Equipment to Take when Traveling
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Equipment to Take when Traveling
Baby Equipment for a trip to Europe
See also: Advice about Travel in Europe with Kids
We flew to France with our daughter when she was 11 months old, and overall
the trip went smoothly. We brought a carseat for car travel there, but
checked it for the flight. The flight went well -- a kid can do a lot of
exploring in a plane, which makes the time pass much more quickly than in a
car, and she slept during her normal hours. We went with a backpack (no
stroller) because our daughter liked it better and the places we were going
(Paris and the countryside) weren't particularly stroller-friendly (lots of
stairs in the city, no paved sidewalks elsewhere). A clip-on high chair was
terrific -- there's a brand called "Me Too" which weighs 2 pounds and folds
completely flat. It fit on our diaper bag with no problem. It was on the
expensive side -- $50 -- but we ended up using it constantly when we were
there and a lot when we got home. (It's good for when other babies come over
for dinner!) It fits most but not all tables, but we were very happy we
brought it. Jennifer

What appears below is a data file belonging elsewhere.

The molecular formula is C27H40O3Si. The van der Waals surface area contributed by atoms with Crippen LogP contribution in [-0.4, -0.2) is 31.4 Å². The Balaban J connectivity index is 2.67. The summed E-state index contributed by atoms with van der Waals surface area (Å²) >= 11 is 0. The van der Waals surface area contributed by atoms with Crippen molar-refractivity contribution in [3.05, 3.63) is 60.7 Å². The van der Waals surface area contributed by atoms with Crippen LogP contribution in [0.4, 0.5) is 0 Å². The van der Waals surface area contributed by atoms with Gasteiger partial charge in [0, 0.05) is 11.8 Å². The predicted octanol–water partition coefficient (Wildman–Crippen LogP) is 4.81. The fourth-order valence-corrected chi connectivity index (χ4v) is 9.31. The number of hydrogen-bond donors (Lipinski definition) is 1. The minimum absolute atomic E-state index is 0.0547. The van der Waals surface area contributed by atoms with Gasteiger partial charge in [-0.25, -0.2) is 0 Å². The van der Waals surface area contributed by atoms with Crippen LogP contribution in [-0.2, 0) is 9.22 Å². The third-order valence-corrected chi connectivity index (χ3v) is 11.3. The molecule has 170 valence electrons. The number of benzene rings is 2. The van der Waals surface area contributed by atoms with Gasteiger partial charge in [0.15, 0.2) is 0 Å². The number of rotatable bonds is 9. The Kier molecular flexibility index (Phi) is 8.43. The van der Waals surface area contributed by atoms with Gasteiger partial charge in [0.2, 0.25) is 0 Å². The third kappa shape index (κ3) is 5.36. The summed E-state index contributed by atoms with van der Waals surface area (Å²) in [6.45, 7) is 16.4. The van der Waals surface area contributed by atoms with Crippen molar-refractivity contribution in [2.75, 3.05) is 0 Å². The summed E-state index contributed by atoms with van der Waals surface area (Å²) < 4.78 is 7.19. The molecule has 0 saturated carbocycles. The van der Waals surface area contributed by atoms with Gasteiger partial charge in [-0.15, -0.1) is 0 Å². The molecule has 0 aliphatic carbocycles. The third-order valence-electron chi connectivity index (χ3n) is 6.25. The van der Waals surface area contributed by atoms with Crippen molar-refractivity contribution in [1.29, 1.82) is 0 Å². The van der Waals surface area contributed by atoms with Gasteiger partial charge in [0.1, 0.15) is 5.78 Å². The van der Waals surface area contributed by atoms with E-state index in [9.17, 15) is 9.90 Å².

We travelled to Europe quite a bit when our daughter was a baby and
toddler. We generally travelled with a car seat, which we used on the
plane also portacrib, umbrella stroller, and a useful little portable high
chair which strapped on to a regular chair (we thought it was more
practical than the kind which attaches to tables, because you could use it
on more types of table). It was a lot of paraphernalia, but we were glad
to have it all -- she seemed more comfortable on the plane in her familiar
car seat, and we felt safer in taxis to and from airports as well as on the
plane itself. We didn't ever buy her a ticket, but she almost always got a
seat (if there is are empty seats on the plane, the staff is usually very
good about allotting them to babies traveling without tickets). Hannah
I am living (temporarily) in Paris, France and have traveled extensively in
Europe with my daughter who is now 18 months old. However, we moved here when
she was a mere 8 months.
1. We found taking a car seat on the plane to be more trouble than it was
worth, if you throw in the cost of an extra seat. We usually hold our
daughter in our laps, trading off throughout the flight. That's where she's
happiest anyway. Some of the European airlines give you a special
(pointless, in my opinion) seatbelt for the baby on take off and landing.
You should, however, ask if you can have the bulkhead seat because sometimes